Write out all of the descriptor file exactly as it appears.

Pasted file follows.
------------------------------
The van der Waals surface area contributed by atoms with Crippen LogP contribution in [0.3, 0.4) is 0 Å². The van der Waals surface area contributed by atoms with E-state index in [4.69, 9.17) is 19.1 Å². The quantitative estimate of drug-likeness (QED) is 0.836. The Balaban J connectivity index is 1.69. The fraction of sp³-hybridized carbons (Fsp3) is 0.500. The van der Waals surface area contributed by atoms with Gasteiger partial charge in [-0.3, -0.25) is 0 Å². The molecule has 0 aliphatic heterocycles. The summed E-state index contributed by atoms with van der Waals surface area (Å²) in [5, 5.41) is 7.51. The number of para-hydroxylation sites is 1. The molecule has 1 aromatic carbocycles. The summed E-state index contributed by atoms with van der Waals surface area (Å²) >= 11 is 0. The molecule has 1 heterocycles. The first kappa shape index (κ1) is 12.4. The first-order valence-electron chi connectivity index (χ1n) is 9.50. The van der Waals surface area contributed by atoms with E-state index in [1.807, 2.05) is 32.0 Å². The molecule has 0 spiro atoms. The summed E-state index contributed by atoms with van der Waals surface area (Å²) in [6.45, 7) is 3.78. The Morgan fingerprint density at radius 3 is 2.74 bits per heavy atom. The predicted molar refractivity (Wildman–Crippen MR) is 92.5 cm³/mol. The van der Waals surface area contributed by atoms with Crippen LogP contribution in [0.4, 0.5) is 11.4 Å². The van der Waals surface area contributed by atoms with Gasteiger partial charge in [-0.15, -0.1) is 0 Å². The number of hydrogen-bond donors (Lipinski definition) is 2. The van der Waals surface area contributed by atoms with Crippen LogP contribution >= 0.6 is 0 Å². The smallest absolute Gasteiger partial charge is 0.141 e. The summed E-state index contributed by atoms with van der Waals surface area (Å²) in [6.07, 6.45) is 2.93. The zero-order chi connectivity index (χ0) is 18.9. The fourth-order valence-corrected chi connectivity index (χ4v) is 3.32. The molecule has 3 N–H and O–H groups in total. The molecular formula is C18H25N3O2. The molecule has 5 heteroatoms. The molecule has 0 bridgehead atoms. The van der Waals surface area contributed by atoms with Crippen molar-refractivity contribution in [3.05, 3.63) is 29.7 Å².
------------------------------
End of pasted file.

The van der Waals surface area contributed by atoms with Crippen LogP contribution in [0.3, 0.4) is 0 Å². The van der Waals surface area contributed by atoms with E-state index in [4.69, 9.17) is 19.1 Å². The quantitative estimate of drug-likeness (QED) is 0.836. The Balaban J connectivity index is 1.69. The fraction of sp³-hybridized carbons (Fsp3) is 0.500. The van der Waals surface area contributed by atoms with Gasteiger partial charge in [-0.3, -0.25) is 0 Å². The molecule has 0 aliphatic heterocycles. The summed E-state index contributed by atoms with van der Waals surface area (Å²) in [5, 5.41) is 7.51. The number of para-hydroxylation sites is 1. The molecule has 1 aromatic carbocycles. The summed E-state index contributed by atoms with van der Waals surface area (Å²) >= 11 is 0. The molecule has 1 heterocycles. The first kappa shape index (κ1) is 12.4. The first-order valence-electron chi connectivity index (χ1n) is 9.50. The van der Waals surface area contributed by atoms with E-state index in [1.807, 2.05) is 32.0 Å². The molecule has 0 spiro atoms. The summed E-state index contributed by atoms with van der Waals surface area (Å²) in [6.45, 7) is 3.78. The Morgan fingerprint density at radius 3 is 2.74 bits per heavy atom. The predicted molar refractivity (Wildman–Crippen MR) is 92.5 cm³/mol. The van der Waals surface area contributed by atoms with Crippen LogP contribution in [0.4, 0.5) is 11.4 Å². The van der Waals surface area contributed by atoms with Gasteiger partial charge in [-0.15, -0.1) is 0 Å². The number of hydrogen-bond donors (Lipinski definition) is 2. The van der Waals surface area contributed by atoms with Crippen LogP contribution >= 0.6 is 0 Å². The smallest absolute Gasteiger partial charge is 0.141 e. The summed E-state index contributed by atoms with van der Waals surface area (Å²) in [6.07, 6.45) is 2.93. The zero-order chi connectivity index (χ0) is 18.9. The fourth-order valence-corrected chi connectivity index (χ4v) is 3.32. The molecule has 3 N–H and O–H groups in total. The molecular formula is C18H25N3O2. The molecule has 5 heteroatoms. The molecule has 0 bridgehead atoms. The van der Waals surface area contributed by atoms with Crippen molar-refractivity contribution in [3.05, 3.63) is 29.7 Å².